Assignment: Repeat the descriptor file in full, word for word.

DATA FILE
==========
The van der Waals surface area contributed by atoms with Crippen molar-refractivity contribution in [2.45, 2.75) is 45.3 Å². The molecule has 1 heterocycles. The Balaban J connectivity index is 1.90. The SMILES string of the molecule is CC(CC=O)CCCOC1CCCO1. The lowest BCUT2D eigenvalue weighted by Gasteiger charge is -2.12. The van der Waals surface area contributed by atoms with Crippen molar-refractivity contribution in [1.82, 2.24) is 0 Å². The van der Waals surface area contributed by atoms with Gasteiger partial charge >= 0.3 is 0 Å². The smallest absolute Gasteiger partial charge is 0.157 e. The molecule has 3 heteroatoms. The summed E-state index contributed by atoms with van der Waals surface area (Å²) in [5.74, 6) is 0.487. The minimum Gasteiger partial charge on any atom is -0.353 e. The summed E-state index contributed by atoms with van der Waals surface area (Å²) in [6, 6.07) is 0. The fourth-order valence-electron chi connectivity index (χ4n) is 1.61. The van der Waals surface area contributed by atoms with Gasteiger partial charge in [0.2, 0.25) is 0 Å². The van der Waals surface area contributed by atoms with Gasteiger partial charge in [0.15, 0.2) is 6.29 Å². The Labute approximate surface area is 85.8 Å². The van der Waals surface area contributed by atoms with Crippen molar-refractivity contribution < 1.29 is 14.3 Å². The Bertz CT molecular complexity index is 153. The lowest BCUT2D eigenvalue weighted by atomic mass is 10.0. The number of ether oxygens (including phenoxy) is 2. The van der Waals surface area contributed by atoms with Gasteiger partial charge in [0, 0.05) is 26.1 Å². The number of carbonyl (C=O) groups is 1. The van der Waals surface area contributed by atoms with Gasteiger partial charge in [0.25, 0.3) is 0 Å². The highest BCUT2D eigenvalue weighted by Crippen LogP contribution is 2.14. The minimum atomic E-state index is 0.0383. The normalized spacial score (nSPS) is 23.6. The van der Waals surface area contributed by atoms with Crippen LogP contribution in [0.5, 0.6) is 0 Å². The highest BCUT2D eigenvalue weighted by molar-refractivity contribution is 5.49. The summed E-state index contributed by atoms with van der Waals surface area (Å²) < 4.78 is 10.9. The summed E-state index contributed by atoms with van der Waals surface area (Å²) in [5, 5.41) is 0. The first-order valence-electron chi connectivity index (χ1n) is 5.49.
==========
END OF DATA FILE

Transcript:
The van der Waals surface area contributed by atoms with Crippen molar-refractivity contribution in [2.45, 2.75) is 45.3 Å². The molecule has 1 heterocycles. The Balaban J connectivity index is 1.90. The SMILES string of the molecule is CC(CC=O)CCCOC1CCCO1. The lowest BCUT2D eigenvalue weighted by Gasteiger charge is -2.12. The van der Waals surface area contributed by atoms with Crippen molar-refractivity contribution in [1.82, 2.24) is 0 Å². The van der Waals surface area contributed by atoms with Gasteiger partial charge >= 0.3 is 0 Å². The smallest absolute Gasteiger partial charge is 0.157 e. The molecule has 3 heteroatoms. The summed E-state index contributed by atoms with van der Waals surface area (Å²) in [5.74, 6) is 0.487. The minimum Gasteiger partial charge on any atom is -0.353 e. The summed E-state index contributed by atoms with van der Waals surface area (Å²) in [6, 6.07) is 0. The fourth-order valence-electron chi connectivity index (χ4n) is 1.61. The van der Waals surface area contributed by atoms with Gasteiger partial charge in [0.2, 0.25) is 0 Å². The van der Waals surface area contributed by atoms with Gasteiger partial charge in [0.15, 0.2) is 6.29 Å². The Labute approximate surface area is 85.8 Å². The van der Waals surface area contributed by atoms with Crippen molar-refractivity contribution < 1.29 is 14.3 Å². The Bertz CT molecular complexity index is 153. The lowest BCUT2D eigenvalue weighted by atomic mass is 10.0. The number of ether oxygens (including phenoxy) is 2. The van der Waals surface area contributed by atoms with Gasteiger partial charge in [0, 0.05) is 26.1 Å². The number of carbonyl (C=O) groups is 1. The van der Waals surface area contributed by atoms with Gasteiger partial charge in [0.25, 0.3) is 0 Å². The highest BCUT2D eigenvalue weighted by Crippen LogP contribution is 2.14. The minimum atomic E-state index is 0.0383. The normalized spacial score (nSPS) is 23.6. The van der Waals surface area contributed by atoms with Crippen LogP contribution in [0.5, 0.6) is 0 Å². The highest BCUT2D eigenvalue weighted by molar-refractivity contribution is 5.49. The summed E-state index contributed by atoms with van der Waals surface area (Å²) < 4.78 is 10.9. The summed E-state index contributed by atoms with van der Waals surface area (Å²) in [5, 5.41) is 0. The first-order valence-electron chi connectivity index (χ1n) is 5.49.